U.S.C. § 405(g); Machadio v. Apfel, 276 F.3d 103, 108 (2d Cir. 2002). Substantial evidence is
defined as “more than a mere scintilla. It means such relevant evidence as a reasonable mind
might accept as adequate to support a conclusion.” Richardson v. Perales, 402 U.S. 389, 401
(1971) (quoting Consolidated Edison Co. v. N.L.R.B., 305 U.S. 197, 229 (1938)). “The Court
carefully considers the whole record, examining evidence from both sides ‘because an analysis
of the substantiality of the evidence must also include that which detracts from its weight.’”
Tejada v. Apfel, 167 F.3d 770, 774 (2d Cir. 1998) (quoting Quinones v. Chater, 117 F.3d 29, 33
(2d Cir.1997)). Still, “it is not the function of a reviewing court to decide de novo whether a
claimant was disabled.”
Melville v. Apfel, 198 F.3d 45, 52 (2d Cir. 1999).
Commissioner’s decision rests on adequate findings supported by evidence having rational
probative force, [this Court] will not substitute our judgment for that of the Commissioner.”
Veino v. Barnhart, 312 F.3d 578, 586 (2d Cir. 2002).
The ALJ’s Decision
Here, the ALJ found that the plaintiff had severe impairments, consisting of substance
abuse disorder (alcohol abuse), anger management issues and back pain, which did not meet or
equal a listed impairment. Applying the special technique, the ALJ found that when abusing
alcohol, plaintiff has moderate restrictions in activities of daily living, marked difficulties in
social functioning, marked difficulties with regard to concentration, persistence or pace, and no
episodes of decompensation. The ALJ determined that with substance abuse, plaintiff retained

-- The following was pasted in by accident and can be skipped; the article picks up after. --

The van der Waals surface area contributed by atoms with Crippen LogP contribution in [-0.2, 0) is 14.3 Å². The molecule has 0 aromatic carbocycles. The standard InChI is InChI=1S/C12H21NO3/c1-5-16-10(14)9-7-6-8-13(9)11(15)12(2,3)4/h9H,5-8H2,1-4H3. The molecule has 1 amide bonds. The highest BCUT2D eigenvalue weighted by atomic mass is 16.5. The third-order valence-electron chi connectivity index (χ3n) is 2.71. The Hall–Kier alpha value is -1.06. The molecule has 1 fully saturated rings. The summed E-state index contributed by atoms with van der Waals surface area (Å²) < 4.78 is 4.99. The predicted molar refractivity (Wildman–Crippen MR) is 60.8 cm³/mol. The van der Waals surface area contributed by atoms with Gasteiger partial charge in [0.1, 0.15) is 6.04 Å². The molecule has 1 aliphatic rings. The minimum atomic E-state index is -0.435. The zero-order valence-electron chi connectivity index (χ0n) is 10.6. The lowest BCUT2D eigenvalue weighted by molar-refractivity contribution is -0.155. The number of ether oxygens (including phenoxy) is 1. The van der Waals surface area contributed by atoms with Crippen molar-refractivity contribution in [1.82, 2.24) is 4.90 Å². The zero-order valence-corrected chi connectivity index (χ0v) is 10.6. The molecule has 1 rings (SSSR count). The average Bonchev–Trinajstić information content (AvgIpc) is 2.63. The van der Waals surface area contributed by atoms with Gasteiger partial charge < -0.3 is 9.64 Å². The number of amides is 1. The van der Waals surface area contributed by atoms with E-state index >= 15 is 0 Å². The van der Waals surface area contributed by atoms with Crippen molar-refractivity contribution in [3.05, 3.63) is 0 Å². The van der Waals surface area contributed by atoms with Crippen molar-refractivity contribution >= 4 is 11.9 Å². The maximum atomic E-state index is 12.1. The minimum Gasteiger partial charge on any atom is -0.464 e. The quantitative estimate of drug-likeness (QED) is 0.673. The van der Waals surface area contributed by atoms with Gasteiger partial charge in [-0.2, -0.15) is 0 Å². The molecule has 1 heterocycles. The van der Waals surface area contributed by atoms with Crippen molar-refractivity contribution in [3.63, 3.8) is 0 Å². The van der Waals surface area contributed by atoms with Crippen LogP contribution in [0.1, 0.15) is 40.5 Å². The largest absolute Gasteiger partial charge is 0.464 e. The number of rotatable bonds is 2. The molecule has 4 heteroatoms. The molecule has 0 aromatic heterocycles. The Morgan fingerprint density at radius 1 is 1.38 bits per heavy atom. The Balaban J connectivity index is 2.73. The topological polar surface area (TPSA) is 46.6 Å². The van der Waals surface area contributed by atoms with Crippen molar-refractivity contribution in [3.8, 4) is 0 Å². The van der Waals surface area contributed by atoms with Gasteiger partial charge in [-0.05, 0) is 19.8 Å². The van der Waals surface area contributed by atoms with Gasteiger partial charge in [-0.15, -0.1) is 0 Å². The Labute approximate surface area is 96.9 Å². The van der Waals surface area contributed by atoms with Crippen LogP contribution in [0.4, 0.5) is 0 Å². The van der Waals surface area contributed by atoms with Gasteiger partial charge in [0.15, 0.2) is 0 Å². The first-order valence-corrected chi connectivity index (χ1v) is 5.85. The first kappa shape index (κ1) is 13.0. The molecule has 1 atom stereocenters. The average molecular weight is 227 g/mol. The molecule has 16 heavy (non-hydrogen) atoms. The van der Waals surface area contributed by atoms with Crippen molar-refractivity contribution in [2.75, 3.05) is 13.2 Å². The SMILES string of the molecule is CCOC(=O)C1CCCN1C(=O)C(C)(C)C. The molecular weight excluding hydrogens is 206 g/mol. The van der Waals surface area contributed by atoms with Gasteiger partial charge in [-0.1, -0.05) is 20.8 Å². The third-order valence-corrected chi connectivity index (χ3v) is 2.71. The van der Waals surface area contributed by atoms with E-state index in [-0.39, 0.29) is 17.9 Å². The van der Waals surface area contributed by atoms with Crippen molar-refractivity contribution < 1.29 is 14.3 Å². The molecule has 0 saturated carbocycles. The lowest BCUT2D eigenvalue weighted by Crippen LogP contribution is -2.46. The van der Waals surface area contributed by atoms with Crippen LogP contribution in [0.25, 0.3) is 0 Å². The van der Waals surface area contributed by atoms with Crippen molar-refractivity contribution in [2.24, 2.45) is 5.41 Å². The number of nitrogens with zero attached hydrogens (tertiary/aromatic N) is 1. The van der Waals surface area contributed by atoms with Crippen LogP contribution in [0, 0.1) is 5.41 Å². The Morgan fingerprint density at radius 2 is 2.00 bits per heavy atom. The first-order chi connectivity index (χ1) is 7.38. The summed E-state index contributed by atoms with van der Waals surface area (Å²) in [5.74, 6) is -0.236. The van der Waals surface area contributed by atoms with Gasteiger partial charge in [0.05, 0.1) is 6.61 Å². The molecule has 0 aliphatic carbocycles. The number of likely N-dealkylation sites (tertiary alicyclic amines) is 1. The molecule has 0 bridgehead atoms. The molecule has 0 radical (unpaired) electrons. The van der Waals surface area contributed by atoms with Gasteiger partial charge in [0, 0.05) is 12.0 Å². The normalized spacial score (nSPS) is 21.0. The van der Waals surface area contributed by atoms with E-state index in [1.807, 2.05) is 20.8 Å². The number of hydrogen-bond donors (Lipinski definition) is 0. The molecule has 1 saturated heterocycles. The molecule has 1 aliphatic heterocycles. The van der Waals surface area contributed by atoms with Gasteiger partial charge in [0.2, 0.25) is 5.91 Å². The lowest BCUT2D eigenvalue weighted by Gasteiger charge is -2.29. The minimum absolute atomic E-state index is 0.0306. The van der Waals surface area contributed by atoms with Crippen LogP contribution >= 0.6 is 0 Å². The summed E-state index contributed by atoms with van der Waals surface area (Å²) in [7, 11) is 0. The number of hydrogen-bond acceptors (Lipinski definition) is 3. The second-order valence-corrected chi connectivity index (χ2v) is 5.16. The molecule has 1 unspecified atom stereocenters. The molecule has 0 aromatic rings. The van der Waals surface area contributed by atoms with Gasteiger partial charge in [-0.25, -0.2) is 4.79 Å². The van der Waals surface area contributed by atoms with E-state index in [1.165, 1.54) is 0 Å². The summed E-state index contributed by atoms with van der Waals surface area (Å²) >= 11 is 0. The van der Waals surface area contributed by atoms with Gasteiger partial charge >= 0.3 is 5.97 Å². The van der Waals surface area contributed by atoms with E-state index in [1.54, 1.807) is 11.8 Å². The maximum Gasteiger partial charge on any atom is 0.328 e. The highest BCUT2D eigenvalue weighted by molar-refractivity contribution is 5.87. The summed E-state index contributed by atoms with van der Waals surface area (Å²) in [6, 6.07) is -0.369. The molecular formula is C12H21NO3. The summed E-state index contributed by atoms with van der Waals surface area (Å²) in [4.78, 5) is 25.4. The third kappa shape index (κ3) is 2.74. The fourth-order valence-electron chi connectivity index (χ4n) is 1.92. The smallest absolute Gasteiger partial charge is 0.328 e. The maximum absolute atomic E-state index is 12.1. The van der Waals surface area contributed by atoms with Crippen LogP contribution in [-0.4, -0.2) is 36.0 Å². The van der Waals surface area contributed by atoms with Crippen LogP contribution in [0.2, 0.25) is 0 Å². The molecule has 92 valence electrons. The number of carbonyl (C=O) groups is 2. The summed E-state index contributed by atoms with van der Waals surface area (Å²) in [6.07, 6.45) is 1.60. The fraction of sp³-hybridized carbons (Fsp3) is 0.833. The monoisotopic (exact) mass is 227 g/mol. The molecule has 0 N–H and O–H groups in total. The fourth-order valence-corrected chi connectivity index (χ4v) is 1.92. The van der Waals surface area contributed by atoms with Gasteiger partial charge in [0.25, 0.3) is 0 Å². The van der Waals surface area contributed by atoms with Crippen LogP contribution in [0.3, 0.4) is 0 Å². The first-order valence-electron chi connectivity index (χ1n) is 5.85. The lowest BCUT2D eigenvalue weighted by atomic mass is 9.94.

the RFC to perform light work, except that plaintiff is limited to lifting no more than 15 pounds,
can stand or walk for up to an hour at a time, up to four hours per day, has no sitting limitation,
can perform four-to-five-step detailed tasks and would be off-task for 20% of the workday.
When the ALJ presented this hypothetical to the vocational expert at plaintiff’s hearing, the
vocational expert opined that there were no jobs in the national economy that such an individual
could perform. (Dkt. #8 at 127).
The ALJ next examined the materiality of plaintiff’s substance abuse, and determined
that if plaintiff stopped abusing drugs and alcohol, plaintiff would be only mildly restricted in
activities of daily living, moderately restricted in social functioning and concentration,
persistence and pace, and would experience no episodes of decompensation. (Dkt. #8 at 24-25).
In determining the extent of plaintiff’s limitations without alcohol abuse, the ALJ took note of
evidence in the record that plaintiff was entirely self-sufficient with regard to his personal care
and activities of daily living, that plaintiff had sought mental health treatment only sporadically
and was largely non-compliant with even the conservative treatment regimen prescribed by his
care providers, that plaintiff had ignored referrals to substance abuse treatment programs, and
that during periods when plaintiff was drinking less, his therapists had stated that plaintiff no